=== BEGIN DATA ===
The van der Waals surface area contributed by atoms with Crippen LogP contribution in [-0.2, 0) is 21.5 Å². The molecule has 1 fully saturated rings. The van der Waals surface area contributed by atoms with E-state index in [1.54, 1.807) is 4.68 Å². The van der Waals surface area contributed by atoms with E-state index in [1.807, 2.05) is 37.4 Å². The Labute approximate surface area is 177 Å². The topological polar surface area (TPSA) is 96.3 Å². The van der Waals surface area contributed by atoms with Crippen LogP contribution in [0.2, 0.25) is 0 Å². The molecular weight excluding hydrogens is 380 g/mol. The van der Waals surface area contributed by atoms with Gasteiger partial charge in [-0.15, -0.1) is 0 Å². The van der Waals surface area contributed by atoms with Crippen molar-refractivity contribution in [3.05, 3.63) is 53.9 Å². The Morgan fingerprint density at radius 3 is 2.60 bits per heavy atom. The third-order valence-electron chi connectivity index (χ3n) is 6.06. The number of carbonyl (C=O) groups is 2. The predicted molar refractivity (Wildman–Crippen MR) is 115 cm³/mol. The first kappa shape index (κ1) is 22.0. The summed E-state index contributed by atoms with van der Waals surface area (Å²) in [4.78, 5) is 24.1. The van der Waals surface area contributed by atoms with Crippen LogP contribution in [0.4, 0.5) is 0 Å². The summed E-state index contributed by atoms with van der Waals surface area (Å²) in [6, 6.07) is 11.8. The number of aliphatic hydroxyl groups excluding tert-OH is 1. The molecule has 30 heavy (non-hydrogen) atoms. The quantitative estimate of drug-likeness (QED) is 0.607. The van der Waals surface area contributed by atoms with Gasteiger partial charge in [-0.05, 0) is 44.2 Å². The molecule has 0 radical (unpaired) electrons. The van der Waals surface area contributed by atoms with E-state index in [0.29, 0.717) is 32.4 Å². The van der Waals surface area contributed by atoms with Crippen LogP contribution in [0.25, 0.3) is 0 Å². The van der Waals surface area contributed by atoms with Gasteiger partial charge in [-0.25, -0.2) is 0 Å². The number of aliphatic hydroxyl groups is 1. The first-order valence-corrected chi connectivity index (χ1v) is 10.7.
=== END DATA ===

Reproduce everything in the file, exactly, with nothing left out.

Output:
The van der Waals surface area contributed by atoms with Crippen LogP contribution in [-0.2, 0) is 21.5 Å². The molecule has 1 fully saturated rings. The van der Waals surface area contributed by atoms with E-state index in [1.54, 1.807) is 4.68 Å². The van der Waals surface area contributed by atoms with E-state index in [1.807, 2.05) is 37.4 Å². The Labute approximate surface area is 177 Å². The topological polar surface area (TPSA) is 96.3 Å². The van der Waals surface area contributed by atoms with Crippen LogP contribution in [0.2, 0.25) is 0 Å². The molecular weight excluding hydrogens is 380 g/mol. The van der Waals surface area contributed by atoms with Gasteiger partial charge in [-0.15, -0.1) is 0 Å². The van der Waals surface area contributed by atoms with Crippen molar-refractivity contribution in [3.05, 3.63) is 53.9 Å². The Morgan fingerprint density at radius 3 is 2.60 bits per heavy atom. The third-order valence-electron chi connectivity index (χ3n) is 6.06. The number of carbonyl (C=O) groups is 2. The predicted molar refractivity (Wildman–Crippen MR) is 115 cm³/mol. The first kappa shape index (κ1) is 22.0. The summed E-state index contributed by atoms with van der Waals surface area (Å²) in [4.78, 5) is 24.1. The van der Waals surface area contributed by atoms with Crippen LogP contribution in [0.4, 0.5) is 0 Å². The summed E-state index contributed by atoms with van der Waals surface area (Å²) in [6, 6.07) is 11.8. The number of aliphatic hydroxyl groups excluding tert-OH is 1. The molecule has 30 heavy (non-hydrogen) atoms. The quantitative estimate of drug-likeness (QED) is 0.607. The van der Waals surface area contributed by atoms with Gasteiger partial charge in [-0.05, 0) is 44.2 Å². The molecule has 0 radical (unpaired) electrons. The van der Waals surface area contributed by atoms with E-state index in [0.29, 0.717) is 32.4 Å². The van der Waals surface area contributed by atoms with Crippen LogP contribution in [0.25, 0.3) is 0 Å². The van der Waals surface area contributed by atoms with Gasteiger partial charge in [-0.25, -0.2) is 0 Å². The number of aliphatic hydroxyl groups is 1. The first-order valence-corrected chi connectivity index (χ1v) is 10.7.